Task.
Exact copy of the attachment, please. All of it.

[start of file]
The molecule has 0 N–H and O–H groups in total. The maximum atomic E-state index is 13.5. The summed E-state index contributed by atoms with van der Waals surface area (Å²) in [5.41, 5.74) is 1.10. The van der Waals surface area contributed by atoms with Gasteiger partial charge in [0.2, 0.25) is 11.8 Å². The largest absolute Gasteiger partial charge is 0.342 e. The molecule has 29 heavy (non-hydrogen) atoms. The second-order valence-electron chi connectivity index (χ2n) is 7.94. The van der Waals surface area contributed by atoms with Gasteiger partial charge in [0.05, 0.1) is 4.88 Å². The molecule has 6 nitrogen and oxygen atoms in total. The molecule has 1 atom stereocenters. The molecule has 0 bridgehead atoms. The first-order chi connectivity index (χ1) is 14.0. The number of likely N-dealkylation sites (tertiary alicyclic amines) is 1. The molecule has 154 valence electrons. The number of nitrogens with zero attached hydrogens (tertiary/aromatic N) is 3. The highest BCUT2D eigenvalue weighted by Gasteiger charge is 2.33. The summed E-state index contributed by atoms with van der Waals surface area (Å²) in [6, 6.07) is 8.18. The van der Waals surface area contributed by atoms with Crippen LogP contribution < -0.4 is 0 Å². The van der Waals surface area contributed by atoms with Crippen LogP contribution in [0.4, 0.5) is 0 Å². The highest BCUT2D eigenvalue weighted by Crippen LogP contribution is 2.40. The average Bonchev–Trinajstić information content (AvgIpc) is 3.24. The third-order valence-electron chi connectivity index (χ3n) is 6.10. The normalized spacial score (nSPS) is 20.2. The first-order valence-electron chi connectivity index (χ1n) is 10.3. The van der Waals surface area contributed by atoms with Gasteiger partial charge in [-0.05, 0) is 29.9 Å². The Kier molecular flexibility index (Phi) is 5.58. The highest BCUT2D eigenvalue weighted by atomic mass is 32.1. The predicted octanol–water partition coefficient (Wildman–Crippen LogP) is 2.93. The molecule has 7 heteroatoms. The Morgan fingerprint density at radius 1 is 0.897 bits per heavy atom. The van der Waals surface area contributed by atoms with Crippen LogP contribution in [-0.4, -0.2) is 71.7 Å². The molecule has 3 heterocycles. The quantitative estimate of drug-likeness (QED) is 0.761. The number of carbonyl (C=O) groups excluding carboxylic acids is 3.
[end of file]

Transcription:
The molecule has 0 N–H and O–H groups in total. The maximum atomic E-state index is 13.5. The summed E-state index contributed by atoms with van der Waals surface area (Å²) in [5.41, 5.74) is 1.10. The van der Waals surface area contributed by atoms with Gasteiger partial charge in [0.2, 0.25) is 11.8 Å². The largest absolute Gasteiger partial charge is 0.342 e. The molecule has 29 heavy (non-hydrogen) atoms. The second-order valence-electron chi connectivity index (χ2n) is 7.94. The van der Waals surface area contributed by atoms with Gasteiger partial charge in [0.05, 0.1) is 4.88 Å². The molecule has 6 nitrogen and oxygen atoms in total. The molecule has 1 atom stereocenters. The molecule has 0 bridgehead atoms. The first-order chi connectivity index (χ1) is 14.0. The number of likely N-dealkylation sites (tertiary alicyclic amines) is 1. The molecule has 154 valence electrons. The number of nitrogens with zero attached hydrogens (tertiary/aromatic N) is 3. The highest BCUT2D eigenvalue weighted by Gasteiger charge is 2.33. The summed E-state index contributed by atoms with van der Waals surface area (Å²) in [6, 6.07) is 8.18. The van der Waals surface area contributed by atoms with Crippen LogP contribution < -0.4 is 0 Å². The van der Waals surface area contributed by atoms with Crippen LogP contribution in [0.4, 0.5) is 0 Å². The highest BCUT2D eigenvalue weighted by Crippen LogP contribution is 2.40. The average Bonchev–Trinajstić information content (AvgIpc) is 3.24. The third-order valence-electron chi connectivity index (χ3n) is 6.10. The normalized spacial score (nSPS) is 20.2. The first-order valence-electron chi connectivity index (χ1n) is 10.3. The van der Waals surface area contributed by atoms with Gasteiger partial charge in [-0.05, 0) is 29.9 Å². The Kier molecular flexibility index (Phi) is 5.58. The highest BCUT2D eigenvalue weighted by atomic mass is 32.1. The predicted octanol–water partition coefficient (Wildman–Crippen LogP) is 2.93. The molecule has 7 heteroatoms. The Morgan fingerprint density at radius 1 is 0.897 bits per heavy atom. The van der Waals surface area contributed by atoms with Crippen LogP contribution in [-0.4, -0.2) is 71.7 Å². The molecule has 3 heterocycles. The quantitative estimate of drug-likeness (QED) is 0.761. The number of carbonyl (C=O) groups excluding carboxylic acids is 3.